Originally posted by jjpm74 View Post
            Joe Start played close to 30 years professionally and continued to be successful through every reincarnation of professional baseball during that period. He was actually better than Cap Anson in the 1870s despite the fact that his career was starting to wind down at that point. Start also defined the role of a 1st baseman for future generations, including Cap Anson and Dan Brouthers. He was anything but typical at the time.
            Well, it would certainly help if I knew where else he played.
            46 wins to match last year's total

            Comment


            • #7
              Originally posted by SamtheBravesFan View Post
              Well, it would certainly help if I knew where else he played.
              Here are the records compiled by Marshall Wright for the pre-1871 portion of Start's career. Wright notes that a players' statistics will be affected by the team he played for, since teams of the NABBP era did not have standard schedules. However, Atlantic was one of the top teams of the decade, and Start was one of its stars.

              JOE START

              Start was considered the Atlantics’ great power hitter during the mid-1860s, but total bases were not recorded at that time.

              1860 – Played for Enterprise (Brooklyn), 2-7
              Competition: NYC Area
              Position: 3B-1B
              Runs: 13 (tied for third on team) in 6 games. (R. Cornwall and Oddie had 16 runs each).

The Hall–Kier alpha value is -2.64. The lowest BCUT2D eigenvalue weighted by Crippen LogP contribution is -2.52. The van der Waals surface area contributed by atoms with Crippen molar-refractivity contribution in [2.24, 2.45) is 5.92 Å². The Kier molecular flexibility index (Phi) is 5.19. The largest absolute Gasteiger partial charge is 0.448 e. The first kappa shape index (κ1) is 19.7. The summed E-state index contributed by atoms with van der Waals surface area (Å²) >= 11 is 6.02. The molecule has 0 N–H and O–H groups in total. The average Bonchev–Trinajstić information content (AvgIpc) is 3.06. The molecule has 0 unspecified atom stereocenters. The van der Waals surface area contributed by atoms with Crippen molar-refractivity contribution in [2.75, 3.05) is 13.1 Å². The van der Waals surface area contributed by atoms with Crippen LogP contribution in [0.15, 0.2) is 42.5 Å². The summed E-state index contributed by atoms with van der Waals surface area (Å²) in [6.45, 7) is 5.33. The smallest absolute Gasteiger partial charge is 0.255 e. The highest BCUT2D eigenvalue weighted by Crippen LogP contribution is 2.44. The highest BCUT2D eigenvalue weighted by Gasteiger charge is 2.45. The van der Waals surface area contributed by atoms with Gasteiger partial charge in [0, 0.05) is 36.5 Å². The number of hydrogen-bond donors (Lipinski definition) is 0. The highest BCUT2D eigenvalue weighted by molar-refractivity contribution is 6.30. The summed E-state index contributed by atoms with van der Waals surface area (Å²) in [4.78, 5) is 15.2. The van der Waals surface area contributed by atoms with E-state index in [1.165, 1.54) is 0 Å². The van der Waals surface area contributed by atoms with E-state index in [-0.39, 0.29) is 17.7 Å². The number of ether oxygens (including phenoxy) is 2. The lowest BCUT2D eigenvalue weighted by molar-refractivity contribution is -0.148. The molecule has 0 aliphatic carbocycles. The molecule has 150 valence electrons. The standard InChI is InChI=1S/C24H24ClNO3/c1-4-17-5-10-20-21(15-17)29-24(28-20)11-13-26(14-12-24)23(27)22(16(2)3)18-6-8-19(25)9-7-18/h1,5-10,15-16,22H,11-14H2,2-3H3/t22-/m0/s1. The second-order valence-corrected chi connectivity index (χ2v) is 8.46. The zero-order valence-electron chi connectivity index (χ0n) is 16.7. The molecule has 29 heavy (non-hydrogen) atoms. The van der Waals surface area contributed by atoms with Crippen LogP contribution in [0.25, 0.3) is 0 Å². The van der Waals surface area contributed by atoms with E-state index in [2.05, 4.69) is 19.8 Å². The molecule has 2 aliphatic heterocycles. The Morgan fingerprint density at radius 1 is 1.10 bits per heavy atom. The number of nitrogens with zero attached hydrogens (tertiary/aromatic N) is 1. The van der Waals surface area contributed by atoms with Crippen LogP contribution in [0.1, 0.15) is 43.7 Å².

Outs – 2.50 per game.

              1861 – Played for Enterprise (Brooklyn), 5-4
              Competition: NYC Area
              Position: 1B-3B
              Runs: 29 in 7 games. (Third on team; Fred Crane and John Chapman each had 30 runs in 10 games.)
              Outs – 1.71 per game.
              Start’s average of 4 runs, 1 over per game tied him for the NA lead with Campbell of Eckford (Brooklyn).

              1862 – Played for Atlantic (Brooklyn), 2-3
              Competition: NYC Area
              Position: 1B
              Runs: 6 in 4 games.
              Outs: 2.75 per game.

              1863 – Played for Atlantic (Brooklyn), 8-3
              Competition: NYC area, Philadelphia, Princeton NJ
              Position: 1B-OF-SS
              Runs – 23 in 9 games (third on club; Charles Smith had 33 in 11 games, and Dickey Pearce had 30 in 11 games).
              Outs – 2.89 per game.

              1864 – Played for Atlantic (Brooklyn), 20-0-1
              Competition: NYC Area, Woodstock ON, Princeton NJ, Philadelphia, Rochester NY
              Position: 1B-3B
              Runs – 82 in 18 games. Fifth on team in runs per game.
              Outs – 2.61 per game.

              1865 – Played for Atlantic (Brooklyn), 18-0
              Competition: NYC area, Philadelphia, Washington
              Position: 1B
              Runs: 82 (top on team; Fred Crane had 71 and Charles Smith 70) in 18 games.
              Outs: 2.17 per game
              Start led the NA in both runs and runs average this season.

              1866 – Played for Atlantic (Brooklyn), 17-3
              Competition: NYC Area, Philadelphia, Boston
              Position: 1B
              Runs: 69 in 16 games (First on team; John Chapman also had 69 runs, but in 18 games).
              Outs: 2.31 per game

              1867 – Played for Atlantic (Brooklyn), 19-5-1
              Competition: NYC Area, Philadelphia, Rochester NY
              Position: 1B
              Runs: 83 in 19 games, second on team (Fred Crane 88 in 25 games, Pearce 83, Bob Ferguson 82). Only player on team to have a runs average over 4.
              Outs: 2.11 per game.